Experts see advisory panel’s recommendation for ages 5-11 as good news everyone
Local medical experts are applauding a Food and Drug Administration panel’s support for emergency use authorization of a COVID-19 vaccine for ages 5-11.
And Santa Barbara County is ready to administer the shots once final approval comes and the vaccines become available, Dr. Henning Ansorg, the county public health officer, told the News-Press Wednesday.
“We are all geared up,” Dr. Ansorg said. “When we have the vaccine at hand, it will be distributed to pharmacies and pediatricians. It will be a quick roll out.
“The dose is a third of the adult dose. Studies have shown the lower dose is very efficient in producing an immune response in children and lessens the frequency of side effects,” Dr. Ansorg said.
Side effects for the COVID-19 vaccines have typically been soreness, fever, fatigue and headaches for one or two days.
“That means the vaccine is doing its job,” Dr. Ansorg said.
He praised the results of Pfizer-BioNTech’s research, which shows a 90.7% effectiveness for the vaccine. Of more than 2,200 elementary school children who were tested, three in the group receiving the vaccine tested positive for COVID-19, while 16 in the group getting a placebo got a positive test.
If the approval process continues in the vaccine’s favor, shots could become available as early as next week.
The next step is for approval by Acting FDA Commissioner Janet Woodcock. Then a Centers for Disease Control and Prevention committee would review the vaccine and the question of whether the vaccine should be given to all children ages 5-11 or just those with health risks.
Dr. Fitzgibbons noted the FDA panel is asking the CDC committee to review the data carefully and determine who in the 5-11 age group should get. “That’s an important question.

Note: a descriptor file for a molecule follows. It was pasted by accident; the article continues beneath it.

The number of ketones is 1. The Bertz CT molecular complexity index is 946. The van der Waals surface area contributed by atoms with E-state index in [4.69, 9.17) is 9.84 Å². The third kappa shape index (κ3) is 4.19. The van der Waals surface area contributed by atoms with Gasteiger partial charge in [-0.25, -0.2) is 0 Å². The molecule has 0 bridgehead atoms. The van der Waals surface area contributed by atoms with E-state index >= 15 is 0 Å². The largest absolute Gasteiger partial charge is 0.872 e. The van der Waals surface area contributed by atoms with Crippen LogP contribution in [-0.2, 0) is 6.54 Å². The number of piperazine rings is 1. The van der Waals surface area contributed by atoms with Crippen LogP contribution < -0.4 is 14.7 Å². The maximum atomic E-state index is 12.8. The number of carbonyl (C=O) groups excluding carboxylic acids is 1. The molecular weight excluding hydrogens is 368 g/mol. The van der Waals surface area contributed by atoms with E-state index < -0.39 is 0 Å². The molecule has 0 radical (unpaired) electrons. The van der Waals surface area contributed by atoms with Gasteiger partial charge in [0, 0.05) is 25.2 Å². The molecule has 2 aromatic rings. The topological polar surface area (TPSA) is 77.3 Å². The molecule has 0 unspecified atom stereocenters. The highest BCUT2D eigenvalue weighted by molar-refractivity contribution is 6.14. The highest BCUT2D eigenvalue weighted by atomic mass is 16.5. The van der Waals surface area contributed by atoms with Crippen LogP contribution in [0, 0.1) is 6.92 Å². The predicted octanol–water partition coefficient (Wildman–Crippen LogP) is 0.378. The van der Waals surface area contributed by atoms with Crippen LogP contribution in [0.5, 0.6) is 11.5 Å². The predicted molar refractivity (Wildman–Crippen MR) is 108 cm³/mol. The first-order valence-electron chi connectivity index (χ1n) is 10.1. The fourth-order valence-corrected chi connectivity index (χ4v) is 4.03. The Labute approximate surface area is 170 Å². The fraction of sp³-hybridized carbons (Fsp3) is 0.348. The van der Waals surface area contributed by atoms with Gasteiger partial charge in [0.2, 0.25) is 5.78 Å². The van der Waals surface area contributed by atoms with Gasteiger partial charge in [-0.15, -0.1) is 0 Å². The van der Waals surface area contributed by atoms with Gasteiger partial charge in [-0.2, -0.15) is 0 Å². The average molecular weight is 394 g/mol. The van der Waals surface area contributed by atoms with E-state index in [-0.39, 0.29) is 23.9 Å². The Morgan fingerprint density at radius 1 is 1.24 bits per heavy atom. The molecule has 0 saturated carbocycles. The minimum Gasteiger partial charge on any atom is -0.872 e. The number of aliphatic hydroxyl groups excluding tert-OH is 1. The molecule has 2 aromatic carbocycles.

“I think it’s likely that most children would benefit from this,” she said. “It’s most likely the CDC will have a more universal recommendation for 5 through 11 years old.
“It’s likely to be a more universal approach, based on the data I’ve reviewed,” she said.
The CDC panel, whose official name is Advisory Committee on Immunization Practices, is scheduled to meet Nov. 2. Final approval by CDC Director Rochelle Walensky could come within hours of the committee’s approval.
“Having seen the literature and the low side effects frequency, I can’t imagine they will not approve it,” Dr. Ansorg said.
His colleagues in the medical community shared his enthusiasm.
“I think it’s wonderful news,” Dr. Charles Fenzi, CEO and chief medical officer of Santa Barbara Neighborhood Clinics, told the News-Press Wednesday.
He also praised Pfizer for demonstrating its vaccine’s effectiveness and safety. No one in a clinical trial of more than 2,200 elementary school children developed symptoms of myocarditis, a very rare side effect among young men getting the vaccine.
Pfizer’s data shows the risk for myocarditis is less among ages 5-11, Dr. Lynn Fitzgibbons, chair of the infectious diseases division at Cottage Health, told the News-Press Wednesday. (Cottage Health is the nonprofit company that oversees Cottage hospitals in Santa Barbara, Goleta and Solvang.)
“I think it’s important to acknowledge that the information we have about children is based on a big and robust clinical trial,” Dr. Fitzgibbons said. “The information so far is reassuring about myocarditis.”
Dr. Fenzi noted the vaccines for ages 5-11 will protect not only children but those around them.
In other words, if children don’t get COVID-19, they won’t give it to their parents, teachers or vulnerable populations such as their grandparents, he said.
Dr. Ansorg concurred. “Even if a child catches COVID and doesn’t get seriously ill, they can transmit the virus further to Grandma, who has chemotherapy for cancer. Even if she is vaccinated, she will not have a robust immune system and can catch COVID from the grandchild.
“From a bigger perspective, the public health perspective, that age group (ages 5-11) is almost 10 percent of the population,” Dr. Ansorg said. “That is a big chunk of susceptible victims for the virus. Even if they don’t get horribly sick, they still can spread it to other susceptible people.”
He described the vaccine for ages 5-11 as a benefit for the entire population.
When asked about statistics for ages 5-11, Dr. Ansorg said there have been few COVID-19 cases and few COVID-related hospitalizations in Santa Barbara County.
“But we have seen more infections and more severe illness in children than previously,” he said. “Nationwide, there have been 100 deaths in that age group due to COVID.
“The vaccine is an important part of keeping children healthy.”